- After giving what many considered a knockout speech at the 2012 Republican National Convention, former Secretary of State and noted foreign policy buff Condoleezza Rice was thrust back into the spotlight as a potential contender for the White House in 2016. But the question is more so whether Rice actually wants to be president or in any form of elected office, for that matter. She has made clear in the past that she prefers policy — not politics. And her personal stance on issues (most notably the fact that she is pro-choice) could instantly cripple her chances to the get the backing needed for an Oval Office run.
- The brazen governor of New Jersey was a leading presidential hopeful among members of the GOP before Mitt Romney clinched the party's nomination. Christie's favorability among independents could make a 2016 ticket with his name on it even more plausible. His praise of Barack Obama's handling of Hurricane Sandy, however, was heavily politicized and turned some conservatives against him. Before his speech at the Republican National Convention, the governor was interviewed about his foresight in 2016 and said: "If there's an opportunity for me to serve in another capacity and I think I have something to add to the mix, I don't think I'd back away from it."
- In June, Wisconsin Gov. Scott Walker became the first governor in the history of the United States to survive a recall election after he was challenged by Mayor Tom Barrett of Milwaukee. Walker's signing of a hotly contested law would have ended collective bargaining for public employees in his state. Though the ruling was declared unconstitutional, Walker's survival as a governor signaled his value and staying power to Republicans. But Walker has legal issues and a "love him or hate him" stamp to shake before a presidential bid could turn into a reality.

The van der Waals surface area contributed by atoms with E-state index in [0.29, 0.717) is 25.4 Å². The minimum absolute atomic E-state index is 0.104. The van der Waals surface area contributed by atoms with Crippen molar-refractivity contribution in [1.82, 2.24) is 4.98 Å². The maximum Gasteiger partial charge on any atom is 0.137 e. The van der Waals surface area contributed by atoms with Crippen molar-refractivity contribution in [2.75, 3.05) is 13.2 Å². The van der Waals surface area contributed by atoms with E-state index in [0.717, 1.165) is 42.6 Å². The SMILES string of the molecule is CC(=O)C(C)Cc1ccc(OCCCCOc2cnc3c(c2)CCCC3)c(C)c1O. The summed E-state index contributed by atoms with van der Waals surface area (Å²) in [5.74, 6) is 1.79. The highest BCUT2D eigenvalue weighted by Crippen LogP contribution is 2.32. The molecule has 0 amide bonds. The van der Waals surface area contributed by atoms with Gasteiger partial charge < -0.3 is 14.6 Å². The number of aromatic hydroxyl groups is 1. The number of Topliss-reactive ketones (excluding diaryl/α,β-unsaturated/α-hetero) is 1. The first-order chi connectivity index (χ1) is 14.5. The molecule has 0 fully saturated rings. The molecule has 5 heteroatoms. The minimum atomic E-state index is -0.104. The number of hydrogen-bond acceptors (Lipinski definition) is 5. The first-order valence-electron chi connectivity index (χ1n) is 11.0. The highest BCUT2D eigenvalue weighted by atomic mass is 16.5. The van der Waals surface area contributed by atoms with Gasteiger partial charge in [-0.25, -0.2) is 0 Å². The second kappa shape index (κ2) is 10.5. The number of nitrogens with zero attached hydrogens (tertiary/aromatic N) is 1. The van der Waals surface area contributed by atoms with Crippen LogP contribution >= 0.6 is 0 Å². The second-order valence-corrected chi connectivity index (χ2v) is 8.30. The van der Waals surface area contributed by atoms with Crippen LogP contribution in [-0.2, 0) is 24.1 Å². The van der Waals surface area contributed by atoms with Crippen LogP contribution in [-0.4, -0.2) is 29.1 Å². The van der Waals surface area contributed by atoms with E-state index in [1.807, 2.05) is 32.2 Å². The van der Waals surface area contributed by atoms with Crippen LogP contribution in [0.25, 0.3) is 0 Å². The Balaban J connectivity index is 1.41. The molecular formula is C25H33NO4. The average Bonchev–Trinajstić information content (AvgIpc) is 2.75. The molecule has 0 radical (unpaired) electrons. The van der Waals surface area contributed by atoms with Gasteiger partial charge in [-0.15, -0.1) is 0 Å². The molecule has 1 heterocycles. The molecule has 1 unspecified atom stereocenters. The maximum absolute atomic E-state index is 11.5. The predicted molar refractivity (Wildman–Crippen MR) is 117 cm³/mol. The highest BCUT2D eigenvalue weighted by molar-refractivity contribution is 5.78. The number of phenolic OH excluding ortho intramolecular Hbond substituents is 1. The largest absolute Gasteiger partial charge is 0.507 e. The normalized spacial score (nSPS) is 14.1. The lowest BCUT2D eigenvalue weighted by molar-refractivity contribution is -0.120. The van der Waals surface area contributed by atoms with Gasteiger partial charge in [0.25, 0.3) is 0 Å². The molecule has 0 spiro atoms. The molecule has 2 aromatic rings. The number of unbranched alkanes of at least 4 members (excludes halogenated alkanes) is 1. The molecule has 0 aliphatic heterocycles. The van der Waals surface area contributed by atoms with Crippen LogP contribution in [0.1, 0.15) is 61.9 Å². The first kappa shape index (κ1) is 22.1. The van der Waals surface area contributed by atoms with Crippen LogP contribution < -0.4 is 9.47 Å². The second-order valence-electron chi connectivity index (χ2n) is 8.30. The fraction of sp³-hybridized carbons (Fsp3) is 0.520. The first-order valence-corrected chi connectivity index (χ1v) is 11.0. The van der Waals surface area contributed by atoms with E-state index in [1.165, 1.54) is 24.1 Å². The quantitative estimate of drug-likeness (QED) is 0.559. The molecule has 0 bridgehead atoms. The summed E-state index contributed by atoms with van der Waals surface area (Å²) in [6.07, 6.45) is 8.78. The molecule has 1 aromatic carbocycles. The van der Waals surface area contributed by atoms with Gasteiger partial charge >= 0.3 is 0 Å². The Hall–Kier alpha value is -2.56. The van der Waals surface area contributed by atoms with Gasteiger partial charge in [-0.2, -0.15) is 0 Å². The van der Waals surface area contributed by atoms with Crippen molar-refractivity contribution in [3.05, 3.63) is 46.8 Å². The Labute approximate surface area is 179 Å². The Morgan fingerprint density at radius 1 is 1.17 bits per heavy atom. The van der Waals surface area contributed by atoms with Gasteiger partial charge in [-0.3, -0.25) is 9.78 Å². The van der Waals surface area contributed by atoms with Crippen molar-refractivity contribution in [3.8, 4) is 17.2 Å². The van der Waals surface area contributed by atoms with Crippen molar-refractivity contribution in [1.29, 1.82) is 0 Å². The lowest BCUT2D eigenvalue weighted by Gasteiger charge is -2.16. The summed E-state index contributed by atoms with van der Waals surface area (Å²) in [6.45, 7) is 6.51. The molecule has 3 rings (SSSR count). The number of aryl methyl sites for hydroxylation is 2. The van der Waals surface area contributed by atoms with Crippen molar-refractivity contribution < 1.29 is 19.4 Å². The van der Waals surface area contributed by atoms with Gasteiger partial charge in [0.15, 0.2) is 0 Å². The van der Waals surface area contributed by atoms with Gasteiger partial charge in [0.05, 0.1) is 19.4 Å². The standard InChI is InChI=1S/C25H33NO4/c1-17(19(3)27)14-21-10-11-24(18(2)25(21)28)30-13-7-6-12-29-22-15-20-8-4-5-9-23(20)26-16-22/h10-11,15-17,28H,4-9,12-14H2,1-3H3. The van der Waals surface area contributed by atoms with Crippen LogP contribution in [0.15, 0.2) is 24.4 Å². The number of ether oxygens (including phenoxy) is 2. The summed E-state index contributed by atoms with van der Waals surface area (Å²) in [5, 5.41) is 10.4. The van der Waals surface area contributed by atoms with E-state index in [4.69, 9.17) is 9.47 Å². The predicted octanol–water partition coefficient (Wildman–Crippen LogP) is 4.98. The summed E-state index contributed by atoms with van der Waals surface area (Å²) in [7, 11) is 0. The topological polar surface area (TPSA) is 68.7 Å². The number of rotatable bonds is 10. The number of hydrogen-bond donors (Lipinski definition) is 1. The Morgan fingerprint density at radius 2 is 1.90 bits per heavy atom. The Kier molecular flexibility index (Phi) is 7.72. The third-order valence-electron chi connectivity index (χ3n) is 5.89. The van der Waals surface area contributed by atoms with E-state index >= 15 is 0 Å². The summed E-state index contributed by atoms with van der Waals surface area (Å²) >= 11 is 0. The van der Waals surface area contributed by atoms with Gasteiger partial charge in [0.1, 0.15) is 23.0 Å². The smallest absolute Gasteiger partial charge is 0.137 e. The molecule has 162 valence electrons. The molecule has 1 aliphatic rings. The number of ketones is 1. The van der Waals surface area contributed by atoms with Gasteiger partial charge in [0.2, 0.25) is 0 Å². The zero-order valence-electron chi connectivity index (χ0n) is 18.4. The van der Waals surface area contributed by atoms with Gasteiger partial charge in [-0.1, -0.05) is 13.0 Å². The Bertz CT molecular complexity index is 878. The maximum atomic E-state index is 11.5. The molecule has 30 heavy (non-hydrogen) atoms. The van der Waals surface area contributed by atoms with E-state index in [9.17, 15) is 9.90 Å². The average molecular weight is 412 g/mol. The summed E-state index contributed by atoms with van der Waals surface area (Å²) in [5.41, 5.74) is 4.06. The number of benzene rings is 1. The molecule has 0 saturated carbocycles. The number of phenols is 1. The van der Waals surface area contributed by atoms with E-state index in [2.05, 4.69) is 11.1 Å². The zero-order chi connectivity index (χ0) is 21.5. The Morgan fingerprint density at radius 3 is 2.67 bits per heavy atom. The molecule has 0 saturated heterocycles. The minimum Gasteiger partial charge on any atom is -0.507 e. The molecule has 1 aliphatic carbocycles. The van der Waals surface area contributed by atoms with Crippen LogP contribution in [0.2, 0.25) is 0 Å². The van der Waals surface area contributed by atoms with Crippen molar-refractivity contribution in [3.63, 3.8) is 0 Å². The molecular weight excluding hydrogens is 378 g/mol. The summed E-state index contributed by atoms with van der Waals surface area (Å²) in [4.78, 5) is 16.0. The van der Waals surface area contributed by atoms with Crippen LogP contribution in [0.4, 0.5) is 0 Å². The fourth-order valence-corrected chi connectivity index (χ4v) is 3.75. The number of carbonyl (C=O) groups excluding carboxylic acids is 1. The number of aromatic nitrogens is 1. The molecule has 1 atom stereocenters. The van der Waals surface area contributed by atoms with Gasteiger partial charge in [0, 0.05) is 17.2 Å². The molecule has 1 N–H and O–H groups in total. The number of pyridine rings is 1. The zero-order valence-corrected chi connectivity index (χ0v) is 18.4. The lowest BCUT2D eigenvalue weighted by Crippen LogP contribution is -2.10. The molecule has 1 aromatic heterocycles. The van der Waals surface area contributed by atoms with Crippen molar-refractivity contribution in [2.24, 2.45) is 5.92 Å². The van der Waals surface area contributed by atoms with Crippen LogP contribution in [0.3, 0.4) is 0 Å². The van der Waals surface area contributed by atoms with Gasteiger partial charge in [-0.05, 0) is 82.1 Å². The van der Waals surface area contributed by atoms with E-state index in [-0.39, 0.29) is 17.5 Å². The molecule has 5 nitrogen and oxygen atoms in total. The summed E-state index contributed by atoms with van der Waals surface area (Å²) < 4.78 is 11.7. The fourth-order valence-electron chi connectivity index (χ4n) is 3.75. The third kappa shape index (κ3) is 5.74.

- After voting in the presidential election on Tuesday, Vice President Joe Biden was approached by a reporter who asked if he thought this was the last time he would vote for himself. Grinning, Biden responded simply: "No, I don't think so." Immediately, speculation circulated that he was hinting at a run for office in the future. Since 2008, Biden's role as vice president has been something of a liaison-in-chief — bridging the gap between Obama's federal projects and mayors and governors across the country, making him poised to understand the Democratic push for the future.
- First things first: Clinton has very clearly stated that she currently does not have plans to run for president. "I want to just be my own person. I'm looking forward to that," she said in an interview with Marie Claire about her life post-secretary of state. But as one of the most high profile Obama administration officials and a well-received diplomat abroad, Clinton's experience arsenal compared with her Democratic colleagues is not to be ignored. She has years of exposure and high approval ratings under her belt — not to mention campaign fundraising experience to boot.
- Gov. Andrew Cuomo of New York state has kept a relatively low profile on the national political stage, unlike his counterparts in the Democratic party who have 2016 election buzz around them. And that profile could be spun either way: some might view Cuomo's stalwart focus on his role as a governor as a show of commitment to his duty. Others might paint it as Cuomo's way of answering pundits and speculators with an unabated "no." "My job is being governor of the state of New York, and that's a job that's done in the state of New York," he said recently. But Cuomo's handling of environmental issues like hydraulic fracturing and economic issues places him in a sweet spot in the eyes of his party.